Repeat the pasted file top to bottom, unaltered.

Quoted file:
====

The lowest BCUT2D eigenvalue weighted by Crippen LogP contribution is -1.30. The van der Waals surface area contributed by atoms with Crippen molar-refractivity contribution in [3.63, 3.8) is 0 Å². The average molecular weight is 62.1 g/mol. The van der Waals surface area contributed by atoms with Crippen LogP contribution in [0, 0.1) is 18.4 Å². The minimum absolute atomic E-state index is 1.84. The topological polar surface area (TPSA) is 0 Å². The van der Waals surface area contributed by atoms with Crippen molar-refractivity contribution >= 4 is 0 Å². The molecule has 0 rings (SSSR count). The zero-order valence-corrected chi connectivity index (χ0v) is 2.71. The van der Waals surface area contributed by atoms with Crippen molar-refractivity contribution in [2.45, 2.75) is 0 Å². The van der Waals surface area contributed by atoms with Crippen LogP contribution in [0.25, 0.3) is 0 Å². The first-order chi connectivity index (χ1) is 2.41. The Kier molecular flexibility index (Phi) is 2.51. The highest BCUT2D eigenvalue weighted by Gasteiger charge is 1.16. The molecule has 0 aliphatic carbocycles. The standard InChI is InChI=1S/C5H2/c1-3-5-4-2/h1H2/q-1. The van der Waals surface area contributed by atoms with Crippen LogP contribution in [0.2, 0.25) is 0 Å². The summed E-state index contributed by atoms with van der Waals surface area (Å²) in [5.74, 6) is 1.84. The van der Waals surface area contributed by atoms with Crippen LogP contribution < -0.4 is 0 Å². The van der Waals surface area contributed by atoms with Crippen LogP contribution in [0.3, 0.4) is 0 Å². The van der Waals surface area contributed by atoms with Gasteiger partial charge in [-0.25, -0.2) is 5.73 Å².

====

The lowest BCUT2D eigenvalue weighted by Crippen LogP contribution is -1.30. The van der Waals surface area contributed by atoms with Crippen molar-refractivity contribution in [3.63, 3.8) is 0 Å². The average molecular weight is 62.1 g/mol. The van der Waals surface area contributed by atoms with Crippen LogP contribution in [0, 0.1) is 18.4 Å². The minimum absolute atomic E-state index is 1.84. The topological polar surface area (TPSA) is 0 Å². The van der Waals surface area contributed by atoms with Crippen molar-refractivity contribution >= 4 is 0 Å². The molecule has 0 rings (SSSR count). The zero-order valence-corrected chi connectivity index (χ0v) is 2.71. The van der Waals surface area contributed by atoms with Crippen molar-refractivity contribution in [2.45, 2.75) is 0 Å². The van der Waals surface area contributed by atoms with Crippen LogP contribution in [0.25, 0.3) is 0 Å². The first-order chi connectivity index (χ1) is 2.41. The Kier molecular flexibility index (Phi) is 2.51. The highest BCUT2D eigenvalue weighted by Gasteiger charge is 1.16. The molecule has 0 aliphatic carbocycles. The standard InChI is InChI=1S/C5H2/c1-3-5-4-2/h1H2/q-1. The van der Waals surface area contributed by atoms with Crippen LogP contribution in [0.2, 0.25) is 0 Å². The summed E-state index contributed by atoms with van der Waals surface area (Å²) in [5.74, 6) is 1.84. The van der Waals surface area contributed by atoms with Crippen LogP contribution < -0.4 is 0 Å². The van der Waals surface area contributed by atoms with Crippen LogP contribution in [0.3, 0.4) is 0 Å². The van der Waals surface area contributed by atoms with Gasteiger partial charge in [-0.25, -0.2) is 5.73 Å².